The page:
To the Finnish: List Building LW Finns

With the release of Bagration Axis-Allies, I have a chance to put together a Finnish force to face my Soviets. I’ve been toying with collecting and building a force for several years but have never quite got properly started on it. With the release of Bagration Axis-Allies, I have finally decided to put the project into motion.

The Finns are an interesting nation during WW2, being heavily engaged in fighting at the start of the Winter War and then again towards the end at the climax of the Continuation War. In the BF division of the second world war during the mid-war period, they spent a lot of time training and fighting localised actions in the never-ending border conflict with the Red Army so their troops have arrived in the game as well trained and experienced.

My interest has always been in the Soviet summer campaign of 1944 and, luckily, this is exactly what the new Bagration Axis-Allies Finnish section focuses on. My intention has always been to build up an infantry based defence force for this iconic struggle between the might of the Soviet Red Army and their neighbour’s comparatively small but well trained and highly motivated army.

Finnish armoured forces are more represented in the book, getting two book formations compared to just the one infantry formation.  However, for me, they make for colourful support elements in the game that aren’t going to fare too well in any form of major armoured engagement against the limitless numbers of tanks available to the Red Army, plus the terrain over which they fought means mobile warfare wasn’t really that common.

So, over the next couple of months, I am going to share with you my journey in collecting, building and deploying my Finns into battle in defence of their homeland. The new book and Command Cards allows me to build out three different infantry lists, Rifles, Light Infantry and Pioneers.  All of these use the same basic formation diagram so, in keeping with my basic theme, I decided to start with the standard Rifle Company.

The humble Infantry Company is my starting point

I am going to start off with building the core of my army with an HQ and two black box Rifle Platoons. 

As the Finns rather lack in anti-tank assets, I have elected to equip these units with German supplied Panzershreks and Panzerfausts. I have also taken these as nine-team units for resilience and, for the third optional platoon, I have chosen to upgrade the platoon with the Pioneer Platoon card, keeping with my theme to put in place the defensive positions and minefields. In all my four units cost me 38 points for 31 teams which is a fairly high investment in FOW terms.

You get plenty of teams in a Rifle Platoon

Finnish Riflemen don’t have that much firepower and, after a bit of umming and arrghing, I decided to add a unit of Maxim HMG’s rather than add them to the units.  This allows me to concentrate their fire and also helps strengthen my formation. This is something I may review once I have had a game or two with them.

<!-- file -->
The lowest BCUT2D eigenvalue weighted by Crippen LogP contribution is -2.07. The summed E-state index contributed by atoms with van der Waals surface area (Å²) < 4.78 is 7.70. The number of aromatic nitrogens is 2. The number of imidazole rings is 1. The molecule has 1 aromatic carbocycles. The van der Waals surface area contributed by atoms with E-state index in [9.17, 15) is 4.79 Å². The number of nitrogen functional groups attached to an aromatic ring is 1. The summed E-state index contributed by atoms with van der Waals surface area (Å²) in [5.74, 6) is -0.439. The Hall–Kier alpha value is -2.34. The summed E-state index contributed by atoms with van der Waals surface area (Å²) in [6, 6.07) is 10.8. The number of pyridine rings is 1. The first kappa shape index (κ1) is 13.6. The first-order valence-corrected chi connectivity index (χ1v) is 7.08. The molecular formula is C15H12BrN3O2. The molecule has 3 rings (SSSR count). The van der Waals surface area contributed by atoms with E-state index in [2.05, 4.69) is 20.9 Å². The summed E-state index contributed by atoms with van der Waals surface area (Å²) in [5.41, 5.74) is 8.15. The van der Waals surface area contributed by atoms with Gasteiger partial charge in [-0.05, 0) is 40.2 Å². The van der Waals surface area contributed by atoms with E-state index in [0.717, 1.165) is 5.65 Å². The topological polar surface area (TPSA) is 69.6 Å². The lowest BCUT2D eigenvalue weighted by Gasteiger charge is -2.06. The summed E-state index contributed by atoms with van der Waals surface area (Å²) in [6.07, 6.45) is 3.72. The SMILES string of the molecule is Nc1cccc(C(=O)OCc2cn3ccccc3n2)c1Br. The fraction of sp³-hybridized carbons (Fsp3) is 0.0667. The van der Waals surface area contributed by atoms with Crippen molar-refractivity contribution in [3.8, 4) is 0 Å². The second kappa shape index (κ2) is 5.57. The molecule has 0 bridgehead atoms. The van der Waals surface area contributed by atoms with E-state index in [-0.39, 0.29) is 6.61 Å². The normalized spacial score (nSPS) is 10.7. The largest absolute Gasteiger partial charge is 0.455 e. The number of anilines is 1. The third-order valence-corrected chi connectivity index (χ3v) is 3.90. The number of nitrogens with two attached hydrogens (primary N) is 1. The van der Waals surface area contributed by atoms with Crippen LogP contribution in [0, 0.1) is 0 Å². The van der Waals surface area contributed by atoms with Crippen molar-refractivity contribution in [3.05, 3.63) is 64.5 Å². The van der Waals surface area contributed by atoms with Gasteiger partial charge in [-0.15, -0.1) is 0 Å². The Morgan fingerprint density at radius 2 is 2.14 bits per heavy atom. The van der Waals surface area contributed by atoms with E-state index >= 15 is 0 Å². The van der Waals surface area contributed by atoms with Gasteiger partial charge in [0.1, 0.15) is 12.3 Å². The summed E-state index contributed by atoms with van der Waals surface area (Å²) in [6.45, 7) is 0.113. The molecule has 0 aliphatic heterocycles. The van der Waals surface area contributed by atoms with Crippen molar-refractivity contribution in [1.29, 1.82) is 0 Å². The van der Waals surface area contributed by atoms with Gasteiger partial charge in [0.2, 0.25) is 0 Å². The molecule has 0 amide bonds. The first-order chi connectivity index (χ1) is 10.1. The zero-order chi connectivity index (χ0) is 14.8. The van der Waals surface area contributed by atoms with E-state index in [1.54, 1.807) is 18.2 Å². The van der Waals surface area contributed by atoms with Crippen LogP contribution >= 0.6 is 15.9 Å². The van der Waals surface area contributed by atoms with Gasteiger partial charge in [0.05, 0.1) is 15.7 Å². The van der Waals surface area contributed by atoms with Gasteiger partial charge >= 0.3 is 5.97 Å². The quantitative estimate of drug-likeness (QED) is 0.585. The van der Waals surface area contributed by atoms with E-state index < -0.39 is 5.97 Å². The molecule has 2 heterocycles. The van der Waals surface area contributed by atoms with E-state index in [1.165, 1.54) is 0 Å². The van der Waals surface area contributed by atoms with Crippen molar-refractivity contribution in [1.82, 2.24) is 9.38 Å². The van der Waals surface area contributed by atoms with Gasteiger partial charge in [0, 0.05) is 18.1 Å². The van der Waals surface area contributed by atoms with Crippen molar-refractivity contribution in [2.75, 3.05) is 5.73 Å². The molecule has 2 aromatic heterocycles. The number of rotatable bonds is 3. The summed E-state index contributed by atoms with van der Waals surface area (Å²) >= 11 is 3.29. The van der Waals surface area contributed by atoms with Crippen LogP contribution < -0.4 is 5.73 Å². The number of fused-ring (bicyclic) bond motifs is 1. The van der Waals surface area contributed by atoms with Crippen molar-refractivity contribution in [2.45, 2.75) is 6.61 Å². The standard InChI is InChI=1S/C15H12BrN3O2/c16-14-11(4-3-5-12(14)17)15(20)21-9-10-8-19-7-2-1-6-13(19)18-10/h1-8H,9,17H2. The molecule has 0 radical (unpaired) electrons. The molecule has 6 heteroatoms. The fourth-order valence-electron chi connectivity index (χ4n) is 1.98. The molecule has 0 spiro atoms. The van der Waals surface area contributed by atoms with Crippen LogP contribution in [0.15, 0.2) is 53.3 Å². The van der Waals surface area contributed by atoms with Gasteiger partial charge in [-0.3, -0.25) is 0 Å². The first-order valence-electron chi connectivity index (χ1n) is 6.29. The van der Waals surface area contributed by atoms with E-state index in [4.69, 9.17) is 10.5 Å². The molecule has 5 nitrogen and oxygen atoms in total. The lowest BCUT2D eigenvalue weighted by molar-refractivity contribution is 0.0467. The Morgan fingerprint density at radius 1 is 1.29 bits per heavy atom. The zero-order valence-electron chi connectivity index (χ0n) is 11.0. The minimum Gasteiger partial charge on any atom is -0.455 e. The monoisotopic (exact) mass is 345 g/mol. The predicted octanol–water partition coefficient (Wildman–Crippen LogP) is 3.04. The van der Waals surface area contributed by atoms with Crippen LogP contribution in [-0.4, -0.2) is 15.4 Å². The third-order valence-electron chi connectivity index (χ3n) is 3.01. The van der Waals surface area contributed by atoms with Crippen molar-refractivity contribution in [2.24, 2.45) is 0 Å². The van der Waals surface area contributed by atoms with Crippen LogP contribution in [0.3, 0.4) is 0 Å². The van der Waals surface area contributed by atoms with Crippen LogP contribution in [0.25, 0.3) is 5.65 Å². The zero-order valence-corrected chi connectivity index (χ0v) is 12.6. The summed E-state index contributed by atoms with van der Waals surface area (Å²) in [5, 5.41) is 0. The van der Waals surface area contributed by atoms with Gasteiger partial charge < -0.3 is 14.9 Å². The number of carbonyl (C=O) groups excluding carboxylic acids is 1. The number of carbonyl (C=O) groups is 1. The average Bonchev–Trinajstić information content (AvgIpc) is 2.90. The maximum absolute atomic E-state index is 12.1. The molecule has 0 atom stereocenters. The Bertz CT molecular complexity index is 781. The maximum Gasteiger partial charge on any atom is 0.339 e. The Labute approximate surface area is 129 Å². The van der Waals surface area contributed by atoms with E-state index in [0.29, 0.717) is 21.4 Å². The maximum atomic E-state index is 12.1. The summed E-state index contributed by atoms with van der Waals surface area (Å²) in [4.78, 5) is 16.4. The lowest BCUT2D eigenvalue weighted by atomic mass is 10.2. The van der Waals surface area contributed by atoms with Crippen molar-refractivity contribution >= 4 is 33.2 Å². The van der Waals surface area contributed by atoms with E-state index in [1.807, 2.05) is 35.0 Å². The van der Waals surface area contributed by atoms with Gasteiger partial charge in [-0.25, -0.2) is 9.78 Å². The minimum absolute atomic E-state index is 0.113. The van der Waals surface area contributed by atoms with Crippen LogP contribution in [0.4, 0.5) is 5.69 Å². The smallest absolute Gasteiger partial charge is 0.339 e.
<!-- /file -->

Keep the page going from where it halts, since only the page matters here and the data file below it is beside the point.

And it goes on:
Next, I need some basic artillery so I added in both the 81mm and 120mm mortar batteries. These will provide a way to break up the larger Soviet Rifle Battalions and, hopefully, even up the numbers a bit before the inevitable melee of assault. These platoons are small at just four and three teams respectively but, as they come in a blister single pack, it seemed pointless not to include both. I will need to keep them well screened from incoming fire as any casualties will very quickly reduce their effectiveness.

The last thing my core formation needs is some anti-tank capability. Looking at the in-formation options, there there is a choice of two small-calibre gun-armed AT platoons or the Panzerfaust Close Defence Infantry Platoon (PCDI). The PCDI are Soviet tankers ultimate nightmare in the dense terrain of the Finnish forests; a whole platoon armed with panzerfausts, yep that’s five teams all with a ‘faust and no “limited” rule! They are expensive but they should be pretty deadly if handled well.

Five Finnish ‘Fausts – Fantastic!

That makes the core formation look like this at 60 points

  • HQ, 2x SMG Teams
  • Rifle Platoon, 9 teams with Panzerfaust and additional Panzershrek team
  • Rifle Platoon, 9 teams with Panzerfaust and additional Panzershrek team
  • Pioneer Platoon, 9 teams
  • Maxim HMG Platoon, 4 teams
  • 81mm Mortar Platoon, 4 teams
  • 120mm Mortar Platton, 3 teams
  • Close Defence Platoon, 5 team

Overall I like the look of this as a combative infantry force; I have plenty of resilience to blunt an assault, even by armoured vehicles, and should have the numbers and weaponry to launch a counter-assault.  If the terrain is dense enough I might even be able to go on the offensive occasionally.

Hobby-wise it’s quite a lot of work but the Finnish infantry painting scheme is fairly simple – no camo patterns or white as I am doing summer troops, so it shouldn’t be too slow to paint and I am going to give myself 10 weeks to do these.